"I have experienced a partial failure of communication with Kirby's parents.  I understand why this must be, as I have seen it before.  Everyone who works with criminals in any capacity is familiar with this phenomenon.  It is, I suspect a classification error.  All their lives, they have been conscious of a great gulf between the mass of decent folk and  the sick, savage, dangerous minority  known as criminals.  Thus they cannot comprehend that their son, their decent young heir, has leaped the unbridgeable gulf.  They believe such a feat impossible, and thus the accusation of society must be an error.  A boyish prank has been misunderstood.  People have lied about him.  Or he has fallen under the temporary influence of evil companions.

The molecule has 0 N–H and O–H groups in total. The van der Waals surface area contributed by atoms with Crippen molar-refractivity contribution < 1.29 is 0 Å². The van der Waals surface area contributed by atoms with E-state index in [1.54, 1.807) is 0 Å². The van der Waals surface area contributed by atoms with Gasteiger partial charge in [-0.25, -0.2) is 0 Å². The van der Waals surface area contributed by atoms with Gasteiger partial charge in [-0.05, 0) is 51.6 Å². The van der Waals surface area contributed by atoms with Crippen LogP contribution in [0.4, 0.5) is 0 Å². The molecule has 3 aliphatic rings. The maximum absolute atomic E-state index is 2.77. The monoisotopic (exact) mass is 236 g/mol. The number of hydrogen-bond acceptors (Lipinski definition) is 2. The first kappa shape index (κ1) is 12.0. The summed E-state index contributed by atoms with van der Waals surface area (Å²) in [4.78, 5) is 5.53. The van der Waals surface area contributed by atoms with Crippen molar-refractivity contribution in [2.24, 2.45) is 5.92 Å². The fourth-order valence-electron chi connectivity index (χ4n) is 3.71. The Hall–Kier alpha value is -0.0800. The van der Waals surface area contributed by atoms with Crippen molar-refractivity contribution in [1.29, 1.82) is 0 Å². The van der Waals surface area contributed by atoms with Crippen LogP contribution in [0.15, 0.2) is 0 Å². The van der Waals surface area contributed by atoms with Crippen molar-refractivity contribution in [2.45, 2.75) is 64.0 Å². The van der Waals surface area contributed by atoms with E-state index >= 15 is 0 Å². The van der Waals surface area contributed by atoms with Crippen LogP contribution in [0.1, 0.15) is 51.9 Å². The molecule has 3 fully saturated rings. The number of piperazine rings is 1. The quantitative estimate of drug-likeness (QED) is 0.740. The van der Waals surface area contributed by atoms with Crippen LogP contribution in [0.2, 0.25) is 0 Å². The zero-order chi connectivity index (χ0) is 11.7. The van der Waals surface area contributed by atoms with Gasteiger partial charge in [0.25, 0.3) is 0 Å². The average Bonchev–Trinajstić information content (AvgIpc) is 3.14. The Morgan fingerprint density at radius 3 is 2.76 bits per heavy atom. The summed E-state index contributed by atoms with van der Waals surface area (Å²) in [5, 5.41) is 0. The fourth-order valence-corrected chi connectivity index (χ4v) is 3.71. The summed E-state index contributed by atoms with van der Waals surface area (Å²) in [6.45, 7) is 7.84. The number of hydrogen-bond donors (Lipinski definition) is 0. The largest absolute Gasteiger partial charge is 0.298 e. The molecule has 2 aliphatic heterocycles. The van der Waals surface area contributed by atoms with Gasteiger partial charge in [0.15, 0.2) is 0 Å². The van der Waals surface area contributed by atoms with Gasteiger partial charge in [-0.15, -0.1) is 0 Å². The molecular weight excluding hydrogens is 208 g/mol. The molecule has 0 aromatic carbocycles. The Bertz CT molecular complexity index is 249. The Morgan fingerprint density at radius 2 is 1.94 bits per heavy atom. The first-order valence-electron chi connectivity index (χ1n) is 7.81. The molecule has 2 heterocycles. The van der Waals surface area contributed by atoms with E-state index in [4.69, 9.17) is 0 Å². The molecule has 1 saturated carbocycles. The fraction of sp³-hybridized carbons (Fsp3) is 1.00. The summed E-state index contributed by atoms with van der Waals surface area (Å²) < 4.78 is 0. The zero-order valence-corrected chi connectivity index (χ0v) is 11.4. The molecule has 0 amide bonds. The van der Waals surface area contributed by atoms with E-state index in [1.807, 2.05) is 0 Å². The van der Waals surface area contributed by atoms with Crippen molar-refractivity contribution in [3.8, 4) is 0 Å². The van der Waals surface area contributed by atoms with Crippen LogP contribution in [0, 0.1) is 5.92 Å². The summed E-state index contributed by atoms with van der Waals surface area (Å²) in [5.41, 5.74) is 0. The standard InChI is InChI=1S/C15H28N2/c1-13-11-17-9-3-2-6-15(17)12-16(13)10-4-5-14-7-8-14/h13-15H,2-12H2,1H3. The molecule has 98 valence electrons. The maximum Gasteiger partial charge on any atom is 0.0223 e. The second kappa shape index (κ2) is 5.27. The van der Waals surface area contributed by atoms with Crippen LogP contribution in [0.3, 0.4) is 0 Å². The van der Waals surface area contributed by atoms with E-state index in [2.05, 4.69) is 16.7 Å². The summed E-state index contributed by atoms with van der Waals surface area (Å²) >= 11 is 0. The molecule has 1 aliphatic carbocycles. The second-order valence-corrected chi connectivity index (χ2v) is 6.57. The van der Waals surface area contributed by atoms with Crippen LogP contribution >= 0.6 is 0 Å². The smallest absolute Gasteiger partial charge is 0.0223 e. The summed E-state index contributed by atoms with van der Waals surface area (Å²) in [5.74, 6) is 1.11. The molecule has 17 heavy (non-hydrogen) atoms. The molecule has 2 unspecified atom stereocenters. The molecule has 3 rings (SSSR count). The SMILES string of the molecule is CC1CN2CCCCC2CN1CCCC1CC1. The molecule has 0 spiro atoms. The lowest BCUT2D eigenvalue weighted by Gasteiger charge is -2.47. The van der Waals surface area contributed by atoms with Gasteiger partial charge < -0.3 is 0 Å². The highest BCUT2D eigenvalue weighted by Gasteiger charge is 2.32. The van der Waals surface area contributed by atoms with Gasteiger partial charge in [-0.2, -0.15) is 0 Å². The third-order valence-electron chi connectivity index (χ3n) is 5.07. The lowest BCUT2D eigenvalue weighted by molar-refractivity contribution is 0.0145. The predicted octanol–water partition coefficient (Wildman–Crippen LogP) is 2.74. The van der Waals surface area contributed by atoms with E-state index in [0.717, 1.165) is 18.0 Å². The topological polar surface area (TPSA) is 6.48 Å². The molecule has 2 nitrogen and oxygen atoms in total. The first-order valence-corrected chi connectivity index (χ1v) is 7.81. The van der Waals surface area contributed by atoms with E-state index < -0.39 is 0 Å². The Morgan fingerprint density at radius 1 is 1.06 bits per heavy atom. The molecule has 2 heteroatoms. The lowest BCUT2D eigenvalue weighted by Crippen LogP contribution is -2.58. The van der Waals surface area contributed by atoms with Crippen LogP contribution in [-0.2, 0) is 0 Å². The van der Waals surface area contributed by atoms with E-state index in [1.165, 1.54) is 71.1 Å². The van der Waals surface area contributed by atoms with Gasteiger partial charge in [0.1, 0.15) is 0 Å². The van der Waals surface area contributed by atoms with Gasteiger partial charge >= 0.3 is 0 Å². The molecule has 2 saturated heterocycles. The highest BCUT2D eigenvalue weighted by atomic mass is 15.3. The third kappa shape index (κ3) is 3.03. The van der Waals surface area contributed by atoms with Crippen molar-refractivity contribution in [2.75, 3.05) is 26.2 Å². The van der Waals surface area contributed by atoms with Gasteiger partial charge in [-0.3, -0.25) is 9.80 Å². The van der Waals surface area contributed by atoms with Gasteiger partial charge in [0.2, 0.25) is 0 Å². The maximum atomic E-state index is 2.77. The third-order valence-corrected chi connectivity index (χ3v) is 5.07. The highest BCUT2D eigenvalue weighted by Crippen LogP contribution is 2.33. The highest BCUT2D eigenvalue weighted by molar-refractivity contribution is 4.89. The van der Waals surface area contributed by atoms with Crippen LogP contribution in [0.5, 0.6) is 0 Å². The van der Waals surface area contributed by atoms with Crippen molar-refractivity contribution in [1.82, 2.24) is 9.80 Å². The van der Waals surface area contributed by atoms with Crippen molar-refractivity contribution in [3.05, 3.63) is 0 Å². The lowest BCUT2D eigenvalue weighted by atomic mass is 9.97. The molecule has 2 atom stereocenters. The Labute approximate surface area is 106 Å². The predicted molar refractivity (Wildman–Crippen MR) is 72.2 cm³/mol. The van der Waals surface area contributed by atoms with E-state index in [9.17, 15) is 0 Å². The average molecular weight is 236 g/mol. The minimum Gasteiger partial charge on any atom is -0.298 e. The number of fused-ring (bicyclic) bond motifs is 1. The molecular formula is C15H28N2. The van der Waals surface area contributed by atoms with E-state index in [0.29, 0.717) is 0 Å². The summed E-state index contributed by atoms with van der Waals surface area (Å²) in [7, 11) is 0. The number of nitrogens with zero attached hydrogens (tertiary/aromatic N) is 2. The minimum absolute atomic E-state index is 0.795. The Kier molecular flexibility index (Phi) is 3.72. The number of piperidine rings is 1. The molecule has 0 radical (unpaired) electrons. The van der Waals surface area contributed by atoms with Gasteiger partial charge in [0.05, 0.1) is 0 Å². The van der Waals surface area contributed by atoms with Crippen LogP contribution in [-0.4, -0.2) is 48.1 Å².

Their error lies in their inability to see how easy it is to step across the gulf.  Perhaps, in maturity, when ethical patterns are firmly established, one cannot cross that gulf.  But in youth, in the traditional years of rebellion, it is not a gulf.  It is an almost imperceptible scratch in the dust.  To the youth it is arbitrary and meaningless.  To society it is a life and death division."

My less than eloquent take on John D.'s statement is, when truth is no longer self-evident, it is our task to insure that it is once again self-evident.  To do that, we might have to go further back and redefine those truths: life, liberty and the pursuit of happiness.  Sobeit.  The task is before us.  Let's get on with it.


  1. I found this informed yet objective. There is never one thing to cause an affect.. Good read Bert...